Why more books on Albert Einstein? Two years ago we marked the Year of Physics, celebrating the centenary of his great 1905 papers, including those on special relativity and the particle theory of light. There is already a definitive scientific biography, published by Abraham Pais in 1982. That Einstein had an interesting personal life, with many entanglements with women and at least one extramarital child, has not been news since Roger Highfield and Paul Carter’s The Private Lives of Albert Einstein and Dennis Overbye’s Einstein in Love, published in 1994 and 2000, respectively. His private letters continue to come to light, but do they really add anything to the portrait of Einstein’s character drawn so perceptively by Overbye?
In his new book, Einstein: His Life and Universe, Walter Isaacson explains that
studying Einstein can be worthwhile [because] it helps us remain in touch with that childlike capacity for wonder…as the sagas of [science’s] heroes reminds us…. These traits are…vital for this new century of globalization, in which our success will depend on our creativity….
As he elaborates in a recent interview with Thomas Friedman, “If we are going to have any advantage over China, it is because we nurture rebellious, imaginative free thinkers, rather than try to control expression.”1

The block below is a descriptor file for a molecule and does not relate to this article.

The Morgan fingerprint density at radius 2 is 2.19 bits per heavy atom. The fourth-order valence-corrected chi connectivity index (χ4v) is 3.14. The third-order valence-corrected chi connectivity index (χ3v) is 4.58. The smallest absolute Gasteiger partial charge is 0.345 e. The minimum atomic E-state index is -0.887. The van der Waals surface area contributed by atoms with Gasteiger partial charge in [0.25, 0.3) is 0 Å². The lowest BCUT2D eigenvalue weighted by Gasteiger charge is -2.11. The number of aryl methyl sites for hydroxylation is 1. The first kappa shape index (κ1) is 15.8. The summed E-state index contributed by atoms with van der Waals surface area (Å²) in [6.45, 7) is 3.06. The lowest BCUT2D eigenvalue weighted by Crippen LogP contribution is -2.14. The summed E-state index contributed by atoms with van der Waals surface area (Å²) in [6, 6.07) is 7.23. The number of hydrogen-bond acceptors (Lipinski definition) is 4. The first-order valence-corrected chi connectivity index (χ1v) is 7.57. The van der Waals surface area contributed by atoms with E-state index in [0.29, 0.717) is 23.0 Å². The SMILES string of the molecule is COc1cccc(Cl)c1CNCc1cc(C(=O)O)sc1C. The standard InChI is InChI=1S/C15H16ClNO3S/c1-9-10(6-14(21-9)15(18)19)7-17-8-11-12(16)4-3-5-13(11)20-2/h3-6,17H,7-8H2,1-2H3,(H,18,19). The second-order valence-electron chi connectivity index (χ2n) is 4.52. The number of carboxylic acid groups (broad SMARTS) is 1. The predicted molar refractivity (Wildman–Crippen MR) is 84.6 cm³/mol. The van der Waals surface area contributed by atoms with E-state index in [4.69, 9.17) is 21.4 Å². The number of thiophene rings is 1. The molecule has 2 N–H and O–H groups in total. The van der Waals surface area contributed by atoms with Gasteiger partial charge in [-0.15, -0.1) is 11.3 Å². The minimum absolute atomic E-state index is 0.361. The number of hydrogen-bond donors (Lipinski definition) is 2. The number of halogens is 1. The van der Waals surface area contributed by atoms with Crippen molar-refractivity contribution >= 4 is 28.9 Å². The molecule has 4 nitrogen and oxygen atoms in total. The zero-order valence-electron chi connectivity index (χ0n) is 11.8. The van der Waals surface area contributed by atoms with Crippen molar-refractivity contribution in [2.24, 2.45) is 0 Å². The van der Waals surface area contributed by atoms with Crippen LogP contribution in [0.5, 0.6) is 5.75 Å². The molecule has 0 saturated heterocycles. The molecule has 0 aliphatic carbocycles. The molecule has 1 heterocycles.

Noble sentiments, and certainly sufficient justification for continuing to promulgate uplifting myths about science and its heroes. But what does this have to do with the actual character and life of the real person who happened to be the most important physicist of the last two hundred years? There is no doubt that any attempt to understand who Einstein actually was and what he actually did is hampered by a smokescreen that was created by his executors, his colleagues, his biographers, and perhaps even Einstein himself. The myth of Einstein presents us with an elderly sage, a clownish proto-hippy with long hair, no socks, and a bumbling, otherworldly manner. As Isaacson writes it:
Adding to his aura was his simple humanity. His inner security was tempered by the humility that comes from being awed by nature. He could be detached and aloof from those close to him, but toward mankind in general he exuded a true kindness and gentle compassion.
This certainly describes a role that the older Einstein might plausibly have chosen to play as a defense against the onslaught of fame and responsibility. But what Isaacson is describing is a role, not a human being. Who was the person behind that role, and what were his reasons for playing the endearing sage?
Of the new books, Jürgen Neffe’s Einstein: A Biography is the liveliest. It was a big success in Germany and one can see why. His prose is lively and the unconventional organization of his book, by theme rather than chronology, with asides about current science, tells an engaging version of Einstein’s story. Neffe is not afraid to speculate on the personality of the man behind the myth, even if not…
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